Reviewing an old game with its re-release is a challenging task. On one hand, it is true that a good game will get good reviews regardless as they will stand the test of time. On other hand, we can also argue that we need to take sensibilities of the era the game was produced in. Is it fair to put Super Mario Bros. in direct comparison with Super Mario Galaxy, reviewing both of them with the same frame as any Wii U, PS4 of Xbone game?
No, it really isn’t.
Society changes, and so does technology. Without taking into notion timeframe of the production and prime any product has is to do a disservice to both to the product and customers. Objectively speaking, almost any properly made game of the modern gaming era is better than any NES game; the graphics are better, sound is of higher quality, gameplay more varied and coloured and disc space allows far more stuff to put in. Design of the games are larger with expansive worlds and so on. However, this is rather obtuse way to look at things, especially when we just give the numbers 2D Mario games have sold across console generations. Ultimately, it’s the wallet that speaks the loudest when it comes to the customers.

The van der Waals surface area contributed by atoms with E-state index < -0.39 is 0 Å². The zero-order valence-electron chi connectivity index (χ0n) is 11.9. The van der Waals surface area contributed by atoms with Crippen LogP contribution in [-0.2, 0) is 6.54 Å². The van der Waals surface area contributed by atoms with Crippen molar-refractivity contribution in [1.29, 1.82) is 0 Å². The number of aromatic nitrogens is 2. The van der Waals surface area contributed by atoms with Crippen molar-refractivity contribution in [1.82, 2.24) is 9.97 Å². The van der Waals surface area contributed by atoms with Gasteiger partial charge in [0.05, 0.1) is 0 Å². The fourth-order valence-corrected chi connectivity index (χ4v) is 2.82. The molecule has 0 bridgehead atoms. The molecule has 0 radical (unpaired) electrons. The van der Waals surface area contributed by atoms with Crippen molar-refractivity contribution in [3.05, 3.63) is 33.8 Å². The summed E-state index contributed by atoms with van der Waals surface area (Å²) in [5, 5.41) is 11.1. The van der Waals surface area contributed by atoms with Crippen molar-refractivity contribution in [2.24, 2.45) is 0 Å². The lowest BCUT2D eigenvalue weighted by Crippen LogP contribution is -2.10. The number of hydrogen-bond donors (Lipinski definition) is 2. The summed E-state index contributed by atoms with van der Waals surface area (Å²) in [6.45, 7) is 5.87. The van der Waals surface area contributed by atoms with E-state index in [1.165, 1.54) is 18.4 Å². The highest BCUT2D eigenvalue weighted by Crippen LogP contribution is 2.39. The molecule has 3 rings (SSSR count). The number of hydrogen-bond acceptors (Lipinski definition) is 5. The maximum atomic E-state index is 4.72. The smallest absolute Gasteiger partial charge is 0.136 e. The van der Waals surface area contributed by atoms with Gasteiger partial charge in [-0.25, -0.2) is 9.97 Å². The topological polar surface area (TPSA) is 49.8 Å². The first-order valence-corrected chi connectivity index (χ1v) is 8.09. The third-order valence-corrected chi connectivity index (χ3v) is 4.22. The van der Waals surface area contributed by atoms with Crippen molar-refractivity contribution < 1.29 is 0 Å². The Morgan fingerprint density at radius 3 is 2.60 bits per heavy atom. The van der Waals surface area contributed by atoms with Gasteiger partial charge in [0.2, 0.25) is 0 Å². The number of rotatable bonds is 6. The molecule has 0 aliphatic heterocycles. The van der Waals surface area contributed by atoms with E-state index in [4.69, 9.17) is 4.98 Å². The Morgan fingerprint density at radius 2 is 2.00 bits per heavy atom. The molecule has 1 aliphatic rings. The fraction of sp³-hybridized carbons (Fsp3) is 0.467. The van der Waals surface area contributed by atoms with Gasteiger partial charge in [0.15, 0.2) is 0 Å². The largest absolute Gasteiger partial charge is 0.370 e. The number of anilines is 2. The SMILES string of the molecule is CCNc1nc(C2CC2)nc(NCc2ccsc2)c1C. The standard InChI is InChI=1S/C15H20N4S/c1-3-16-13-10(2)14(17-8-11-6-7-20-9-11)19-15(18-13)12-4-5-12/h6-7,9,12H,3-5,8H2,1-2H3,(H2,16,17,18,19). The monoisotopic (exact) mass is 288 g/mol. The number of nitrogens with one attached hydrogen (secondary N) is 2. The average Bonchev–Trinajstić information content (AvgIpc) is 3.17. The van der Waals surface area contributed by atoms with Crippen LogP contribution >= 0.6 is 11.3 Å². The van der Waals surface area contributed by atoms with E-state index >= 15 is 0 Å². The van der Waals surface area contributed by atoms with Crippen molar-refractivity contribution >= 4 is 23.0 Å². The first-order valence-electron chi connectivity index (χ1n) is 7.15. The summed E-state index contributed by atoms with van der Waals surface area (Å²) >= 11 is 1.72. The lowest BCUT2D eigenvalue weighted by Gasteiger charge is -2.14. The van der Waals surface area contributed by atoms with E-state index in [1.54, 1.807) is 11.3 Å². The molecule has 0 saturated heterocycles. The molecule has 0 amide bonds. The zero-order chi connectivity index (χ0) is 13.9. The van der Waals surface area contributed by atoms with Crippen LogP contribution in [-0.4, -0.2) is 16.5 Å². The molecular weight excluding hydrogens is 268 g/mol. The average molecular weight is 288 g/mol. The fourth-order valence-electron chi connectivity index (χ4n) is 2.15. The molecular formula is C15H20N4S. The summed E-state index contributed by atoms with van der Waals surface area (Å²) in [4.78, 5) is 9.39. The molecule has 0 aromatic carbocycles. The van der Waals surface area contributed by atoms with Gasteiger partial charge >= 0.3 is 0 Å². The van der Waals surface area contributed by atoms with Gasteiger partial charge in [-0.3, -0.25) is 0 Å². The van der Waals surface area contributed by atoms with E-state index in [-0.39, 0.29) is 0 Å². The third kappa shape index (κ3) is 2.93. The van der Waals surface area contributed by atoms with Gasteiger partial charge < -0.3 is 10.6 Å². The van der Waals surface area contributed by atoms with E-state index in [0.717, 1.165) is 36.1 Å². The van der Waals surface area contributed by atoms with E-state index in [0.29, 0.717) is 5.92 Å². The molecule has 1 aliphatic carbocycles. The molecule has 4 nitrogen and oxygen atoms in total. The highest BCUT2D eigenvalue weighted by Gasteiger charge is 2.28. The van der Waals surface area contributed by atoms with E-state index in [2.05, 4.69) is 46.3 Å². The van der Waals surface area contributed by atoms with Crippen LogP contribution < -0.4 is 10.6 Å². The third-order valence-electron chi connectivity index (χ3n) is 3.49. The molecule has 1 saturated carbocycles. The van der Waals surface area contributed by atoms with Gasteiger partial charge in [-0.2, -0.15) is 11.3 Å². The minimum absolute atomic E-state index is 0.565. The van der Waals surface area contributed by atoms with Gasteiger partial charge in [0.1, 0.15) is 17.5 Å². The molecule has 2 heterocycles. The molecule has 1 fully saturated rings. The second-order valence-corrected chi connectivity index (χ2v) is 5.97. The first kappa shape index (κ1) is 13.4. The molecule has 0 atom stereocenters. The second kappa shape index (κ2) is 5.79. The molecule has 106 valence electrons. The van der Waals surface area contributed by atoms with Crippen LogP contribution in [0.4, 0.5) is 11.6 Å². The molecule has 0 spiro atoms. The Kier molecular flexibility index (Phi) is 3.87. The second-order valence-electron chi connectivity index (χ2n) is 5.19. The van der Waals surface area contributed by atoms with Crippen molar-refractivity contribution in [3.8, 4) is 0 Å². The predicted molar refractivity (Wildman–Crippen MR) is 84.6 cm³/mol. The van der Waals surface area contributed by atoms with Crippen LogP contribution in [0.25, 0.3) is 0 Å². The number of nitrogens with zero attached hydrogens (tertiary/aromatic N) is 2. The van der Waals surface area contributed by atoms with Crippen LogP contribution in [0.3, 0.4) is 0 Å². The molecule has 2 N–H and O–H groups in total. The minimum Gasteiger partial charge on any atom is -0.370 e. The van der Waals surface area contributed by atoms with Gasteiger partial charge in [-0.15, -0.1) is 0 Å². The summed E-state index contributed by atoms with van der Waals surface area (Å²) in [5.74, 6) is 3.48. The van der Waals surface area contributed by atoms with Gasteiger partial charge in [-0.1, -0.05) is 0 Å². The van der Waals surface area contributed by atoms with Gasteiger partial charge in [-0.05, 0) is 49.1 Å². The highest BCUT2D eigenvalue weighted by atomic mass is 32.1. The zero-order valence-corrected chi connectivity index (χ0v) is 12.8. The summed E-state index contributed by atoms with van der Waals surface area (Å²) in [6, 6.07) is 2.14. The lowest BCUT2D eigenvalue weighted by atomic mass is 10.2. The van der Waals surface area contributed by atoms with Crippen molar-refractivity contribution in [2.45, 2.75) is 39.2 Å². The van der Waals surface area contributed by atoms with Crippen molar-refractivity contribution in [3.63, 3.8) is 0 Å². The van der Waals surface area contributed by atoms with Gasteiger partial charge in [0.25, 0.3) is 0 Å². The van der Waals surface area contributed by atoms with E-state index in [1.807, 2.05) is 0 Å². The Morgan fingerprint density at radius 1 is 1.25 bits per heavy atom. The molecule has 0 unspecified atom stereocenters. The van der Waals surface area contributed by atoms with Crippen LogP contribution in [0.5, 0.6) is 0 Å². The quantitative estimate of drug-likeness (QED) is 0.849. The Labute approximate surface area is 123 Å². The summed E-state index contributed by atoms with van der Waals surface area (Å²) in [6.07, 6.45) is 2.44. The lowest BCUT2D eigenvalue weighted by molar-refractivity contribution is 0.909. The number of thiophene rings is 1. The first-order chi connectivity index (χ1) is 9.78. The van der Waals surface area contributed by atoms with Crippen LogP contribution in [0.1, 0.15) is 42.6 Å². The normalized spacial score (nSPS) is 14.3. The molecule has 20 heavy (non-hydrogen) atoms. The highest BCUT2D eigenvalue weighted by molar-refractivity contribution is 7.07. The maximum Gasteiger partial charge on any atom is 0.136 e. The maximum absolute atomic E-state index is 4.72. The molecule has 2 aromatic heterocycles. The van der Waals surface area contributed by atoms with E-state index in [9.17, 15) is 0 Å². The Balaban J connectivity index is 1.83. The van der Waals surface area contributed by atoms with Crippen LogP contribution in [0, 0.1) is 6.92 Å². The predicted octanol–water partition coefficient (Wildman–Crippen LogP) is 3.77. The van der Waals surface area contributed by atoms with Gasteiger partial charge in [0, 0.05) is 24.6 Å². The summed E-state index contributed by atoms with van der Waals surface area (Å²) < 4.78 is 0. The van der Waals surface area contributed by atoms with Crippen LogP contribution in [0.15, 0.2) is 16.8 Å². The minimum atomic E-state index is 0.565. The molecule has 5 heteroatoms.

Reviews are ultimately biased, and the person giving them colours the text despite how much they strive for objectivity. Nevertheless, it should be something anyone writing anything called a review should do, as it is different from giving an opinion. I may have an opinion that City Connection is a great damn game and that I have spend many hours with it. However, at the same time I do admit that people who are accustomed to modern gaming expect something else and could find the game a chore. Nevertheless, the reviewer should take another view to any product at hand other than their own and wager possibilities they may not be willing to entertain otherwise. The closer we are to matters, we often can’t see the forest from the trees, or vice versa. This is why it would be good to have someone who is completely unrelated to the matter, an outsider, to say a hefty word or two. Of course, a forest has more things than just trees as well.
Then again, City Connection is a thoroughbred arcade game, so of course it would demand proper execution for further advancements. Otherwise you’re going to see a lot more coins vanishing down the chute.